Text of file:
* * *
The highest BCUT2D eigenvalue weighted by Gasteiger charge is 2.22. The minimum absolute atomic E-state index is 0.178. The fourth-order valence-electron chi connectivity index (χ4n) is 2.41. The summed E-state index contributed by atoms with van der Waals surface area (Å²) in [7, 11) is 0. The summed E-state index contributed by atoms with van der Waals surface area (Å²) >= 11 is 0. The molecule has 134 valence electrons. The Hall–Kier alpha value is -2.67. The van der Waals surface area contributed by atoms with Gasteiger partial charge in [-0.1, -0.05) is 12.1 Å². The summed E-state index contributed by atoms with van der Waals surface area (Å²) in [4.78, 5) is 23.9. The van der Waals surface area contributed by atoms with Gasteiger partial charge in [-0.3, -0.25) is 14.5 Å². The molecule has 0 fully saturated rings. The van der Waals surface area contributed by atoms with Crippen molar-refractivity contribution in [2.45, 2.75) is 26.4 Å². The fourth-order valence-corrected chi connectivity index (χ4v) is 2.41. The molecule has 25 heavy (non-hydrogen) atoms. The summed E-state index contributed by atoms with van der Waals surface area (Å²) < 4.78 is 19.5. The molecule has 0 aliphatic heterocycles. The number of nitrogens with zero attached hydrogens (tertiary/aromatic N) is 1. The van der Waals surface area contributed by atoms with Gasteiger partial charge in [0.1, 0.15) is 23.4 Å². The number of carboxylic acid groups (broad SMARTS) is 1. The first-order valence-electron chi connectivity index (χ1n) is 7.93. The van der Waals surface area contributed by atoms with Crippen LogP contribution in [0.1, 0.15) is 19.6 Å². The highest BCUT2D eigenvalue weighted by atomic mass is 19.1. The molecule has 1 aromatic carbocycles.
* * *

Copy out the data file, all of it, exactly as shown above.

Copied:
The highest BCUT2D eigenvalue weighted by Gasteiger charge is 2.22. The minimum absolute atomic E-state index is 0.178. The fourth-order valence-electron chi connectivity index (χ4n) is 2.41. The summed E-state index contributed by atoms with van der Waals surface area (Å²) in [7, 11) is 0. The summed E-state index contributed by atoms with van der Waals surface area (Å²) >= 11 is 0. The molecule has 134 valence electrons. The Hall–Kier alpha value is -2.67. The van der Waals surface area contributed by atoms with Gasteiger partial charge in [-0.1, -0.05) is 12.1 Å². The summed E-state index contributed by atoms with van der Waals surface area (Å²) in [4.78, 5) is 23.9. The van der Waals surface area contributed by atoms with Gasteiger partial charge in [-0.3, -0.25) is 14.5 Å². The molecule has 0 fully saturated rings. The van der Waals surface area contributed by atoms with Crippen molar-refractivity contribution in [2.45, 2.75) is 26.4 Å². The fourth-order valence-corrected chi connectivity index (χ4v) is 2.41. The molecule has 25 heavy (non-hydrogen) atoms. The summed E-state index contributed by atoms with van der Waals surface area (Å²) < 4.78 is 19.5. The molecule has 0 aliphatic heterocycles. The number of nitrogens with zero attached hydrogens (tertiary/aromatic N) is 1. The van der Waals surface area contributed by atoms with Gasteiger partial charge in [0.1, 0.15) is 23.4 Å². The number of carboxylic acid groups (broad SMARTS) is 1. The first-order valence-electron chi connectivity index (χ1n) is 7.93. The van der Waals surface area contributed by atoms with Crippen LogP contribution in [0.1, 0.15) is 19.6 Å². The highest BCUT2D eigenvalue weighted by atomic mass is 19.1. The molecule has 1 aromatic carbocycles.